Graphic by Blake Blanchard.

Photo Credit Blake Blanchard

Review: Super Smash Bros Ultimate

January 17, 2019

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Super Smash Bros. Ultimate is the fifth game in the long-running series about all your favorite Nintendo characters mercilessly beating up each other. This installment is the largest in the series, boasting over 100 stages and the tagline “Everyone is here!” with every returning character fighting, bringing the total amount of fighters to over 70. However, you have to unlock most of the roster, as it starts with only the original 8 fighters. There are two ways to unlock characters: Either you will randomly get a chance to beat them in a one-on-one fight, or you’ll unlock them in the game’s adventure mode. There are three main game modes—Smash, Classic Mode, and “World of Light,” the adventure mode .

 

Smash is where you play custom matches, either with friends or against computer opponents. Thanks to the Switch’s design, if you want to play with a friend you can break the controller into two and play together, improving the “party game” aspect that the series is known for. You can create custom rule sets limiting items, changing the win conditions, or just adding crazy modifiers, such as everyone being tiny, invisible, or just ridiculously easy to launch off the stage. There have been some additions to the game play, such as a meter that charges up a character’s final smash, as opposed to only getting it from an item. Overall, the game play feels fast and fluid with enough maps and characters to make coming back to this mode worthwhile.

 

In Classic Mode, you will complete a series of 8 fights culminating in a boss fight. You can set the difficulty from 1 to 5 with the difficulty being raised as you win each fight. Each fighter has a unique line-up of fights where they participate in fights reminiscent of their series, such as Samus only fighting on Metroid maps or going against fighters with similar styles. At the end of each set of battles you will fight a boss. Some fighters have a unique boss fight such as Mario fighting Bowser, while most just fight the recycled Master Hand. The idea of a unique set of battles for each character is a good idea, but it does lower the replay value for going through this mode as the same character.

 

The final major game mode is “World of Light” which is the game’s story mode. The story is not really important; all you need to know is that something called Galeem wants to remake the world in it’s image, so, to achieve this, it kills literally everyone but Kirby. The game takes place on a sort of game-board style map where you move around to try and open a path to save everyone and defeat Galeem. You will fight what are called spirits which replace the trophy collectibles from previous games and inhabit copies of the all the characters. You will fight them in unique battles that are designed to emulate a certain aspect of that character. This can lead to some fun nods to the series: e.g. a battle against a street fighter character using a health system as opposed to launching them off the stage. When you defeat them, you are then able to use them in your own battles, and each provides a certain effect to help you in battle, such as starting the battle as invincible, being harder to launch, or simply being immune to certain stage conditions. Some spirits are even needed to progress around the map. However, this can lead to the situation where you cannot beat a spirit until you have found another one that invalidates their gimmick, or you just get lucky and manage to defeat them quickly. Without spoiling too much, the mode is longer than it seems. My one major gripe with the mode is that certain fighters are not unlocked until late into the mode. If one of these is the one you like to play the most, you may only get to use them for a short period.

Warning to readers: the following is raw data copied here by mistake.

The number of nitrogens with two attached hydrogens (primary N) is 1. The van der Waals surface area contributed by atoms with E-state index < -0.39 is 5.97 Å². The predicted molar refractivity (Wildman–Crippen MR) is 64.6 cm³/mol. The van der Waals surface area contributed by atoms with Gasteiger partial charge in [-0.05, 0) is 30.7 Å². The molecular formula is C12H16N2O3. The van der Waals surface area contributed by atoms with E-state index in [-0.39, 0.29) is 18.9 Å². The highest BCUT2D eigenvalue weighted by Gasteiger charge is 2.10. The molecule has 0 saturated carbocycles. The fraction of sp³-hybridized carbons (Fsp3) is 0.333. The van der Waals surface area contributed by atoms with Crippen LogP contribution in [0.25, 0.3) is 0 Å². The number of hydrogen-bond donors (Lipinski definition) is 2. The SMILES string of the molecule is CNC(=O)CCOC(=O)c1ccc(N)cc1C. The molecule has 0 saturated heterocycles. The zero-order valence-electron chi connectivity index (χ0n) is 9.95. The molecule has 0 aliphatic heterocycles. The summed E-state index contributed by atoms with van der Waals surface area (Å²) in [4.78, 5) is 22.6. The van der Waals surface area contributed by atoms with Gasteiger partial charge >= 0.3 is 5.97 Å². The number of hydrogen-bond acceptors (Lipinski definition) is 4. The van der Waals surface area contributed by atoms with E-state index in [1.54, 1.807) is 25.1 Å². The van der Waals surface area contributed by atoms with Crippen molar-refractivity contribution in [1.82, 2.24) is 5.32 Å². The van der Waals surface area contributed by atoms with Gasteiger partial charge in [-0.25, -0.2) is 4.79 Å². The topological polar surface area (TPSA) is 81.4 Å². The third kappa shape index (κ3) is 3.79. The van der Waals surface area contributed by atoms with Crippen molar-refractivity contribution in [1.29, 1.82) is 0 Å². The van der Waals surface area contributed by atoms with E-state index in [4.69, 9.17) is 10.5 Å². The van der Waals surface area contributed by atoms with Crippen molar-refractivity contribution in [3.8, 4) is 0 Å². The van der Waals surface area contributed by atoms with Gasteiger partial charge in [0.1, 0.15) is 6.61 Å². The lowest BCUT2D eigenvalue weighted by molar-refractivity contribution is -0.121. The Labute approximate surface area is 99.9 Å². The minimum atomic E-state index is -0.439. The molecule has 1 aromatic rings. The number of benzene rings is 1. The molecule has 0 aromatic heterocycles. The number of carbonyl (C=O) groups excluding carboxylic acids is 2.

But in the end, this is the grandest Smash game to date and has more than enough content to keep you coming back for more, despite some smaller issues.

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